PX4 toolchain

The PX4 project provides a set of recommended tools that you can use to develop, build and debug PX4 Autopilot and other Dronecode software projects, as well as Apache NuttX RTOS.

To start building PX4 Autopilot from source, you should first install the PX4 toolchain. This provides you with all the tools required to develop, build and debug PX4 Autopilot, but the same tools may also be used for other software projects, such as Apache NuttX.

These tools can be installed for various operating systems, but are best supported for Ubuntu. Some tools or features may not work if installed on different operating systems. Therefore we recommended to install Ubuntu either natively or inside a virtual machine. The step-by-step instructions below will be specific to Ubuntu 20.04 (or 22.04) and may not work if you are using a different OS.

Install Git

The minimal installation that we selected does not include Git by default. Git is a very popular distributed version-control system and you will probably use it a lot when developing software for the HoverGames. It will also allow us to easily download ("clone") the PX4 code because it is available on GitHub, which is a Git-based source code hosting platform.

So let's install Git using the following command:

sudo apt install git

Download the PX4 source code

Before we install any tools we will download the PX4 Autopilot source code. The PX4 developers have included a script with their source code that makes it much easier to install all required tools. Let's first create a folder to hold all sourcecode that we are going to work with. The following command creates the "src" folder in the user's home folder (if it doesn't exist already):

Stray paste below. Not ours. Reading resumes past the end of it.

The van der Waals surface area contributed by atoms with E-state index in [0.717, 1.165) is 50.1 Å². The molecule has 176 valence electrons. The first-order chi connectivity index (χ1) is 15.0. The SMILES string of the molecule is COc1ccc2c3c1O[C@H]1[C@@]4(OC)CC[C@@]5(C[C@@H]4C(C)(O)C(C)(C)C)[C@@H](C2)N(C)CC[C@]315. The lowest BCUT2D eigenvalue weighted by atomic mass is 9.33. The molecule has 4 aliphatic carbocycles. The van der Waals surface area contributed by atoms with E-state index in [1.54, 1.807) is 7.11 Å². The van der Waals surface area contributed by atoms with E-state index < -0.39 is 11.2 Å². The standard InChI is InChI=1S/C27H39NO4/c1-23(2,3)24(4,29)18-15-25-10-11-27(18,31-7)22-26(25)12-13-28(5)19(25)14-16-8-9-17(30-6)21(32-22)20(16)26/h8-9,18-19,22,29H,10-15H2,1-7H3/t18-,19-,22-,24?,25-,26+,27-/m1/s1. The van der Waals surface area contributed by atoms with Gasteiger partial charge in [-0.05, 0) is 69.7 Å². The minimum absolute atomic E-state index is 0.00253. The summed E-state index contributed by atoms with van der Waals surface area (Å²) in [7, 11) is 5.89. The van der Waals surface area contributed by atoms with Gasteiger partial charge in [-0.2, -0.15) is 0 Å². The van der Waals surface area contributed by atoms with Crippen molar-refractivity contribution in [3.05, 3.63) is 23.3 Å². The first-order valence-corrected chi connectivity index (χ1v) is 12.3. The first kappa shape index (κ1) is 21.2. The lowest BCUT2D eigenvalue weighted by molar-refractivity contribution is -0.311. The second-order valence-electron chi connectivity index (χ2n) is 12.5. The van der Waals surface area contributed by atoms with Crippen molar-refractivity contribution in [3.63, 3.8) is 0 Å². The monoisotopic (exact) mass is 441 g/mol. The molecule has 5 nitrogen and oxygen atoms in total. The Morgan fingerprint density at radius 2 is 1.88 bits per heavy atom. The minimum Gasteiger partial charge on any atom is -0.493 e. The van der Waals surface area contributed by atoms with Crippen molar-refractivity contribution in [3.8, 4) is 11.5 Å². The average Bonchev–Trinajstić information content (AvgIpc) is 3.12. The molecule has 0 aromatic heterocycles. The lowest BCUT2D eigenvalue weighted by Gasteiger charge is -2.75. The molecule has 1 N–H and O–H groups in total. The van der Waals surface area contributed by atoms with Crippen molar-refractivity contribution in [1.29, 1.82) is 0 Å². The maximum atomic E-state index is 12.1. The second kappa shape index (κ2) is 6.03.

mkdir -p ~/src

The next step is to actually download the source code. We will use Git to create a local copy of the online repository that is hosted on GitHub. The following command first changes the working directory to the "src" folder that we just created, then it will "clone" the whole PX4 Autopilot repository, including submodules, in a new "PX4-Autopilot" folder.

cd ~/src && git clone https://github.com/PX4/PX4-Autopilot.git --recursive

Note that it will take a while to clone the whole repository. The PX4 source code should now be available in the ~/src/PX4-Autopilot folder. The tilde represents the current user's home folder within the file system. You can also browse to this location with the file manager.

Install the toolchain

As already mentioned, the PX4 developers provide a bash script to easily install all the tools that you need to build the PX4 firmware. We already cloned the PX4 source code, so we can just change our working directory and run the script:

cd ~/src/PX4-Autopilot && bash ./Tools/setup/ubuntu.sh

You should reboot the (virtual) machine after the installation is done.

Make your first PX4 build

Make sure to reboot your computer after the toolchain installation is finished. Then change your working directory to the PX4 Autopilot repository again and start a build for the FMUK66E using the following command:

cd ~/src/PX4-Autopilot && make nxp_fmuk66-e_default

If you still have the older FMUK66 Rev. C or Rev. D then you should use a slightly different target:

cd ~/src/PX4-Autopilot && make nxp_fmuk66-v3_default

After the build process has finished, you should be able to find .bin, .px4 and .elf files in the ~/src/px4-firmware/build/nxp_fmuk66-e_default or ~/src/px4-firmware/build/nxp_fmuk66-v3_default folder (depending on which target you have chosen). We will revisit the build process when we set up the NXP MCUXpresso integrated development environment (IDE) to edit, build and debug the PX4 firmware.

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